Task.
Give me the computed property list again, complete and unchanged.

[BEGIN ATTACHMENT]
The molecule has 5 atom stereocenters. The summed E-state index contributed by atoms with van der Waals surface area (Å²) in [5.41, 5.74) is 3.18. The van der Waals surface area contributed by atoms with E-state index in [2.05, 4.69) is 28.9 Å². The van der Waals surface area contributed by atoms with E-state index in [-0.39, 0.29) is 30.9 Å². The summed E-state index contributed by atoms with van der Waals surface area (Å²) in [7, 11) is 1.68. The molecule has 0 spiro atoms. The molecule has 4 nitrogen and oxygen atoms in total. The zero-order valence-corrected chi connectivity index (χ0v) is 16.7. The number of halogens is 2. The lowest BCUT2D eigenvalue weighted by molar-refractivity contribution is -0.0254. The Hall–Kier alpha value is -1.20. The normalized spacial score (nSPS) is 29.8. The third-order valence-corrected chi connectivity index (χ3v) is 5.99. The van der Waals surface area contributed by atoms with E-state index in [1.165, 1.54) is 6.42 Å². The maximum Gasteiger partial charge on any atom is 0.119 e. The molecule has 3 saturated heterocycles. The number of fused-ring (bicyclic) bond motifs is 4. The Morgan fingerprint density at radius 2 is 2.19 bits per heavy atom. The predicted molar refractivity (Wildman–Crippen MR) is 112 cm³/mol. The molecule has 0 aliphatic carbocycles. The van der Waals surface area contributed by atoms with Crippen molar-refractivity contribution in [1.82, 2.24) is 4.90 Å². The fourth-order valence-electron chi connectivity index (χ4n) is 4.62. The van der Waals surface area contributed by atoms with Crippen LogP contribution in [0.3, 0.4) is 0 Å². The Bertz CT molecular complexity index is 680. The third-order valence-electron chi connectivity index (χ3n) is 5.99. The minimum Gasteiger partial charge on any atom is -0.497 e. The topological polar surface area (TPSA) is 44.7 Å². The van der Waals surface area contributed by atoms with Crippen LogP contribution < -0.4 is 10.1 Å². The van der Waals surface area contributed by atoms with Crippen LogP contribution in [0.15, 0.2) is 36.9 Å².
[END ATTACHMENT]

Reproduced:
The molecule has 5 atom stereocenters. The summed E-state index contributed by atoms with van der Waals surface area (Å²) in [5.41, 5.74) is 3.18. The van der Waals surface area contributed by atoms with E-state index in [2.05, 4.69) is 28.9 Å². The van der Waals surface area contributed by atoms with E-state index in [-0.39, 0.29) is 30.9 Å². The summed E-state index contributed by atoms with van der Waals surface area (Å²) in [7, 11) is 1.68. The molecule has 0 spiro atoms. The molecule has 4 nitrogen and oxygen atoms in total. The zero-order valence-corrected chi connectivity index (χ0v) is 16.7. The number of halogens is 2. The lowest BCUT2D eigenvalue weighted by molar-refractivity contribution is -0.0254. The Hall–Kier alpha value is -1.20. The normalized spacial score (nSPS) is 29.8. The third-order valence-corrected chi connectivity index (χ3v) is 5.99. The van der Waals surface area contributed by atoms with E-state index in [1.165, 1.54) is 6.42 Å². The maximum Gasteiger partial charge on any atom is 0.119 e. The molecule has 3 saturated heterocycles. The number of fused-ring (bicyclic) bond motifs is 4. The Morgan fingerprint density at radius 2 is 2.19 bits per heavy atom. The predicted molar refractivity (Wildman–Crippen MR) is 112 cm³/mol. The molecule has 0 aliphatic carbocycles. The van der Waals surface area contributed by atoms with Crippen molar-refractivity contribution in [1.82, 2.24) is 4.90 Å². The fourth-order valence-electron chi connectivity index (χ4n) is 4.62. The van der Waals surface area contributed by atoms with Crippen LogP contribution in [0.3, 0.4) is 0 Å². The Bertz CT molecular complexity index is 680. The third-order valence-electron chi connectivity index (χ3n) is 5.99. The minimum Gasteiger partial charge on any atom is -0.497 e. The topological polar surface area (TPSA) is 44.7 Å². The van der Waals surface area contributed by atoms with Crippen LogP contribution < -0.4 is 10.1 Å². The van der Waals surface area contributed by atoms with Crippen LogP contribution in [0.15, 0.2) is 36.9 Å².